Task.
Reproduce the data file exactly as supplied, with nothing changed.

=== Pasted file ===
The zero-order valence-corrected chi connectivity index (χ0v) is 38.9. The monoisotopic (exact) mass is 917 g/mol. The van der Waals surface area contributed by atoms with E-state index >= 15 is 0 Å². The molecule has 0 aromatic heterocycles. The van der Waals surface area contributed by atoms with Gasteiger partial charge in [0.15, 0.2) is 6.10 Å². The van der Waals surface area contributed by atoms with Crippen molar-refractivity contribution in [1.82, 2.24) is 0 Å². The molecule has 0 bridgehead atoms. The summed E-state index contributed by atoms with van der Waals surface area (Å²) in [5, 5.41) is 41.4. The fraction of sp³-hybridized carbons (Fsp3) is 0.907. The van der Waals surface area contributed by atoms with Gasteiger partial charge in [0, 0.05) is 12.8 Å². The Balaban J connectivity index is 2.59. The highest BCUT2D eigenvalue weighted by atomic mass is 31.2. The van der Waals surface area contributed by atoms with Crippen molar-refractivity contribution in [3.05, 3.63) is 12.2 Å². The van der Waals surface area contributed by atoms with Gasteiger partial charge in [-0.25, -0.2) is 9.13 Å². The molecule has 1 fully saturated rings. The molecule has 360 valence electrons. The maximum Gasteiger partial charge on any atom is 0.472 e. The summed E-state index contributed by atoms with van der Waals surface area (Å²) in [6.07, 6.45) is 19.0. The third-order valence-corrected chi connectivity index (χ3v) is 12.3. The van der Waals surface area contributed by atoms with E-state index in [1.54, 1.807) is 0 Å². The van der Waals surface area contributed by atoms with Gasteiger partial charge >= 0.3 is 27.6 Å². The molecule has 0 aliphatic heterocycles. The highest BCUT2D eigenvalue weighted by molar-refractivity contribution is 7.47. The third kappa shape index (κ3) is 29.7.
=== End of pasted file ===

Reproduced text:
The zero-order valence-corrected chi connectivity index (χ0v) is 38.9. The monoisotopic (exact) mass is 917 g/mol. The van der Waals surface area contributed by atoms with E-state index >= 15 is 0 Å². The molecule has 0 aromatic heterocycles. The van der Waals surface area contributed by atoms with Gasteiger partial charge in [0.15, 0.2) is 6.10 Å². The van der Waals surface area contributed by atoms with Crippen molar-refractivity contribution in [1.82, 2.24) is 0 Å². The molecule has 0 bridgehead atoms. The summed E-state index contributed by atoms with van der Waals surface area (Å²) in [5, 5.41) is 41.4. The fraction of sp³-hybridized carbons (Fsp3) is 0.907. The van der Waals surface area contributed by atoms with Gasteiger partial charge in [0, 0.05) is 12.8 Å². The Balaban J connectivity index is 2.59. The highest BCUT2D eigenvalue weighted by atomic mass is 31.2. The van der Waals surface area contributed by atoms with Crippen molar-refractivity contribution in [3.05, 3.63) is 12.2 Å². The van der Waals surface area contributed by atoms with Gasteiger partial charge in [-0.25, -0.2) is 9.13 Å². The molecule has 1 fully saturated rings. The molecule has 360 valence electrons. The maximum Gasteiger partial charge on any atom is 0.472 e. The summed E-state index contributed by atoms with van der Waals surface area (Å²) in [6.07, 6.45) is 19.0. The third-order valence-corrected chi connectivity index (χ3v) is 12.3. The van der Waals surface area contributed by atoms with E-state index in [1.54, 1.807) is 0 Å². The van der Waals surface area contributed by atoms with Gasteiger partial charge >= 0.3 is 27.6 Å². The molecule has 0 aliphatic heterocycles. The highest BCUT2D eigenvalue weighted by molar-refractivity contribution is 7.47. The third kappa shape index (κ3) is 29.7.